The name originates from the ancient practice of military mining, where tunnels were dug under enemy fortifications or troop formations by sappers. These killing tunnels (“mines”) were at first collapsed to destroy targets located above, but they were later filled with explosives and detonated in order to cause even greater devastation. Nowadays, in common parlance, land mines generally refer to devices specifically manufactured as anti-personnel or anti-vehicle weapons. Though many types of improvised explosive devices (“IEDs”) can technically be classified as land mines, the term land mine is typically reserved for manufactured devices designed to be used by recognized military services, whereas IED is used for makeshift devices assembled by paramilitary, insurgent, or terrorist groups.
The use of land mines is controversial because of their potential as indiscriminate weapons. They can remain dangerous many years after a conflict has ended, harming the economy and civilians of many developing nations. With pressure from a number of campaign groups organised through the International Campaign to Ban Landmines, a global movement to prohibit their use led to the 1997 Convention on the Prohibition of the Use, Stockpiling, Production and Transfer of Anti-Personnel Mines and on their Destruction, also known as the Ottawa Treaty. To date, 162 States have joined the treaty.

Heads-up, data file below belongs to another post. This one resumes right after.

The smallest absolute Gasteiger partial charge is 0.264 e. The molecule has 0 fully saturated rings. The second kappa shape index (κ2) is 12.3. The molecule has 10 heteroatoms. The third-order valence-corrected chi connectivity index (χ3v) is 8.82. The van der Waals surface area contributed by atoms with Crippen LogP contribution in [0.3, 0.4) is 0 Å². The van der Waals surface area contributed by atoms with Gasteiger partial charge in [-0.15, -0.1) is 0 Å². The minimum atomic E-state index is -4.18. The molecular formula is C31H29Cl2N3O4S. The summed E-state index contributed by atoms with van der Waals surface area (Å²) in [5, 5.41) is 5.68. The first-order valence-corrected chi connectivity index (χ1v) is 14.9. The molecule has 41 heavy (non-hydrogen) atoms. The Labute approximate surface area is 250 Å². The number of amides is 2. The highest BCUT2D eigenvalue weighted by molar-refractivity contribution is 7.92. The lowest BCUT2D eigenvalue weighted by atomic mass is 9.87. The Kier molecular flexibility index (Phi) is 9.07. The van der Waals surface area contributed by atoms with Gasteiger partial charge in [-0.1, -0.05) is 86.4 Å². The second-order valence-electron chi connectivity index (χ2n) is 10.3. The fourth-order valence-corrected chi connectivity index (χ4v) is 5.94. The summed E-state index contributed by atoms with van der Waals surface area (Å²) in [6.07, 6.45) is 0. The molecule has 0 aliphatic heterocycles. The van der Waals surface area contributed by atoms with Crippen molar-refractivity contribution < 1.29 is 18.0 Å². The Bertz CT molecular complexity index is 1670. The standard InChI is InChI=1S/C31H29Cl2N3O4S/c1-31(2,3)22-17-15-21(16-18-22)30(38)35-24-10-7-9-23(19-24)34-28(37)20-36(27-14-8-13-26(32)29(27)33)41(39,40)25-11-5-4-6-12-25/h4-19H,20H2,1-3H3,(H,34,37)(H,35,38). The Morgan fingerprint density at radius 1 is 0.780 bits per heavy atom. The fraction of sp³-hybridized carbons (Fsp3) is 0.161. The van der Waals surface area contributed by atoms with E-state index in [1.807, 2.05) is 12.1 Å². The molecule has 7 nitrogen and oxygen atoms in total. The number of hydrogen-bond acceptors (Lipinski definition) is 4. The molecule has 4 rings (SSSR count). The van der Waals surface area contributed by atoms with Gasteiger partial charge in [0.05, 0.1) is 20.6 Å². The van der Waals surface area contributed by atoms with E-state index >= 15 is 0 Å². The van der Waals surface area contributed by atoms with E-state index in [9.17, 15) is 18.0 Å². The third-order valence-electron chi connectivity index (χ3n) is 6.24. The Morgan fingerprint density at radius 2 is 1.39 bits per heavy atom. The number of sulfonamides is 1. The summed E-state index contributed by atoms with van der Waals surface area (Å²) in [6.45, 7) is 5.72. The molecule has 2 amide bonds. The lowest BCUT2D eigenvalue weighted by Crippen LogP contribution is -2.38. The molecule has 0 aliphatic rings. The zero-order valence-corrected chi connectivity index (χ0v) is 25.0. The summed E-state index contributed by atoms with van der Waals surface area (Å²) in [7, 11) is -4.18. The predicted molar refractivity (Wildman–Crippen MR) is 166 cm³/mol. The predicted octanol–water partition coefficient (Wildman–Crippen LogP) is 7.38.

To create defensive tactical barriers, channeling attacking forces into predetermined fire zones or slowing an invading force’s progress to allow reinforcements to arrive. To act as passive area-denial weapons (to deny the enemy use of valuable terrain, resources or facilities when active defense of the area is not desirable or possible). Land mines are currently used in large quantities mostly for this first purpose, thus their widespread use in the demilitarized zones (DMZs) of likely flashpoints such as Cyprus, Afghanistan and Korea. As of 2013, the only governments that still laid land mines were Myanmar in its internal conflict, and Syria in its civil war. Land mines continue to kill or injure at least 4,300 people every year, even decades after the ends of the conflicts for which they were placed.